There’s truth in his words, and Msgr. Bosetti knew well the experience of being above 10,000 feet. He was born and raised in the Italian Alps in the late 1800s, and later, in 1915, as a priest serving in the Archdiocese of Denver, he founded Camp St. Malo. Over the many years he over-saw Camp St. Malo, he led countless campers up to the summits of Twin Sisters, Mt. Meeker, and Longs Peak, just to name a few. Oftentimes, high atop the mountains, Msgr. Bosetti would celebrate Mass for the kids, giving them an opportunity to better hear the voice of Christ.

There were seven of us in our traveling party that day. We began the hike as friends, certainly, but there’s something special about the way such a challenge can bring people together and deepen friendships. We were in this journey together, and together we would reach the summit. The higher and higher we were above 10,000 feet, the more and more support we needed and had for each other.

It took us approximately six hours to reach the summit. For several minutes, we stood atop Meeker’s breezy summit. From such high heights, we soaked up the magnificent view of Rocky Mountain National Park — it was a profound reminder of our smallness compared to the power and magnificence of God.

After taking in the view, we scurried down the mountain, slowly and safely choosing our footing. Arriving back at the trailhead, nearly 12 hours after we’d begun our day, I thought about another challenge before us, a mountain of the figurative variety.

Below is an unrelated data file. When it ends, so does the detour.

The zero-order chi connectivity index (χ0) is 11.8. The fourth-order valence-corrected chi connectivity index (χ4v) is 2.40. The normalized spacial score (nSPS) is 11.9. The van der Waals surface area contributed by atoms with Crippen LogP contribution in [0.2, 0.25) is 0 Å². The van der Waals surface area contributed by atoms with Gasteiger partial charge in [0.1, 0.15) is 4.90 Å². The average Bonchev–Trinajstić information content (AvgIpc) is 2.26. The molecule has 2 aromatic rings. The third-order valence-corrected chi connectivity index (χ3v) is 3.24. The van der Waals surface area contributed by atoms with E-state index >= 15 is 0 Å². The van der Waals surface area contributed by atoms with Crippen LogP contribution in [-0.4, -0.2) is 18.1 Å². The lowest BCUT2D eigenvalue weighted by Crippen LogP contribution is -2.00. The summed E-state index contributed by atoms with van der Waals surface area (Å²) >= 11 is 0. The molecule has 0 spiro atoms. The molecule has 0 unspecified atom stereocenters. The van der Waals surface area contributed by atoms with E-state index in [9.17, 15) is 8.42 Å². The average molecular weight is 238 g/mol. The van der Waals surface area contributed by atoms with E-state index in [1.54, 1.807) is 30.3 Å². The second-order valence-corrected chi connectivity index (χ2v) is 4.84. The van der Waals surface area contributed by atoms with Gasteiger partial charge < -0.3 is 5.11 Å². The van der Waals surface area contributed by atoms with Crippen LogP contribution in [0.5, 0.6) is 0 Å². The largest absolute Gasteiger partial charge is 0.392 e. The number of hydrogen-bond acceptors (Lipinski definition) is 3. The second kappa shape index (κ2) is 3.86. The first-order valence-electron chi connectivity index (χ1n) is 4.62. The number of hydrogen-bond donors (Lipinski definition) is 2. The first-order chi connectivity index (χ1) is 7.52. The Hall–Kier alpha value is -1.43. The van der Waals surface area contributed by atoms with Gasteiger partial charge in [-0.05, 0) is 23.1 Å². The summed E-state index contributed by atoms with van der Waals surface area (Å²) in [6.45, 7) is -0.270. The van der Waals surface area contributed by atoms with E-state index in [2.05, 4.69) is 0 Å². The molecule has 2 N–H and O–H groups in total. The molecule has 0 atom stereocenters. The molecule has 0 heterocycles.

The Archdiocese of Denver recently purchased an old youth camp in Estes Park; an incredible commitment to the future of the Church in northern Colorado. With the help of the archdiocese, our Executive Director, Kyle Mills, has laid out an awesome vision for the bold and exciting mission of Annunciation Heights.

The seven of us, along with a half-a-dozen more, serve with Kyle in various capacities, as we undertake climbing the mountain of transforming this old property into a bright shining beacon of hope and joy for the Archdiocese of Denver. Providentially, Annunciation Heights is located just two miles down the road from Bosetti’s Camp St. Malo, where the stunningly beautiful Chapel on the Rock stands at the base of Mt. Meeker.

Plans for our inaugural Summer Camp, which will be held in 2019, are underway. Between mid-June and late-July, we’ll be offering five, one-week sessions. To serve on our Summer Camp Staff, we’ll be hiring approximately 30 college students — young adults that are fun, outgoing, great with children, and passionate about their Catholic faith. Not just a youth camp, we’re thrilled to be offering several Family Camps in 2019, as well. More details about both of these exciting opportunities will be posted soon to our website.